- Cuts $1.2 trillion from discretionary spending through measures Democrats say were already agreed to by House Speaker John Boehner, R-Ohio, before he withdrew from negotiations with the White House.
- Includes $100 billion in mandatory savings that will not impact Medicare, Medicaid, or Social Security. Savings would come from farm subsidies ($10-15 billion); reduced fraud and abuse in various mandatory programs ($40 billion); Fannie Mae and Freddie Mac reforms ($30 billion); broadcast-spectrum sales and universal service fund reforms ($15 billion); and student-loan changes (no savings specified).
- Assumes $1 trillion in savings from winding down wars in Iraq and Afghanistan.
- Includes $400 billion in savings from reduced interest payments.
- Creates a joint congressional committee, with 12 members, to recommend future deficit cuts by the end of 2011. The recomendations would receive an up-or-down Senate vote, with no filibusters or amendments allowed.
Details of the House Republican Debt Proposal
by Billy House
Updated: July 25, 2011 | 5:55 p.m.
July 25, 2011 | 3:31 p.m.
Here are some key elements of the House Republicans' two-step deficit-reduction plan:
- Cuts and caps discretionary spending immediately, saving $1.2 trillion over 10 years (figure subject to Congressional Budget Office confirmation).
- Raises the debt ceiling initially by up to $1 trillion.
- Creates a Joint Committee of Congress required to report legislation that would produce a plan to reduce the deficit by at least $1.8 trillion over 10 years. Each chamber would consider the proposal in an up-or-down basis without any amendments; if the proposal is enacted, the president would be authorized to request a debt-limit increase of $1.5 trillion.
- Imposes spending caps that would establish clear limits on future spending. Failure to remain below these caps would trigger automatic across-the-board cuts.
- Requires the House and Senate vote on a balanced-budget amendment after October 1 and before the end of the year. It does not require that such a bill be forwarded to the states.
- Includes no tax hikes.
Now is the time Americans of all ages MUST engage their members of Congress. Even if you've never written a letter or email, or made a phone call to Washington before--your representatives need to hear from you now. Holding vital safety net programs like Social Security, Medicare and Medicaid hostage while preserving tax cuts for the rich is not fiscal responsibility.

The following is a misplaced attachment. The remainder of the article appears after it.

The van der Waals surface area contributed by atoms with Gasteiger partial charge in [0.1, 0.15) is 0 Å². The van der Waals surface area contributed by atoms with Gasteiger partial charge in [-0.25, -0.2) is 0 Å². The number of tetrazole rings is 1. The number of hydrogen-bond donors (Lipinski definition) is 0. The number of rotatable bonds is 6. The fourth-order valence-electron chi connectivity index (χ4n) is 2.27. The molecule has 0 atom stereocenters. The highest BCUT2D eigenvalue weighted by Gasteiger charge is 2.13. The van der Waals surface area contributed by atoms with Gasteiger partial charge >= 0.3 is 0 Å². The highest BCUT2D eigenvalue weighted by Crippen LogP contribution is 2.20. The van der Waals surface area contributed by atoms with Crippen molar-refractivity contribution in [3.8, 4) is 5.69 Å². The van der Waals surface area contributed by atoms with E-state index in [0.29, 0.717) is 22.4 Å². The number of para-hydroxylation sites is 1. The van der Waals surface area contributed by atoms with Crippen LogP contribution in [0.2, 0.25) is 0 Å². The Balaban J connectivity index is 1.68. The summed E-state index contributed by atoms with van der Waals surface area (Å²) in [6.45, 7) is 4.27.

Use our Legislative Action Center
to connect to your Congressional members. Use our sample letter or craft your own.
TODAY is the day to take ACTION!
CATEGORY: [Budget], [entitlement reform], [Medicare], [Social Security]
While each day provides new, and often conflicting, headlines on Washington conservatives' continuing refusal to raise the debt ceiling we think it's important to provide some basic information about the role (or lack thereof) Social Security, Medicare and Medicaid play in the debt.
Too many in Washington seem ready, willing and eager to trade away life
-saving benefits for millions of Americans and their families in closed-door debt deals crafted with the 2012 election in mind. Whether it's cutting COLA's, a Balanced Budget Amendment, spending caps, benefit cuts or killing Medicare in favor of CouponCare--there seem to be far more proposals that attack vital safety net programs than truly address our current fiscal mess.
Here's a basic guide
designed to help you understand what many of these proposals will mean for America's seniors, the disabled and their families.
CATEGORY: [Budget], [entitlement reform], [Medicare], [Social Security]
Only in Washington could a proposal which penalizes the middle class by forcing them to pay for decades of flawed economic policy--while also handing out huge new tax breaks to the wealthiest Americans-- be described as “shared sacrifice”. But that’s exactly the fiscal framework provided in the “Gang of 6” plan
“It would include an "immediate" $500 billion in cuts. It would be two bills, one that implements an immediate $500 billion in cuts and would raise the debt ceiling, and a second that would implement larger reforms. While the executive summary goes to great lengths to say that Social Security should be dealt with on a separate track, it does keep Social Security in the mix with a strange proposal that would hold the larger deficit plan until a Social Security fix is found, but if that fix does not get the 60 votes required, the rest of the deficit plan is voided. That would hold both Social Security and further deficit reduction hostage. Guess which would lose.” Daily Kos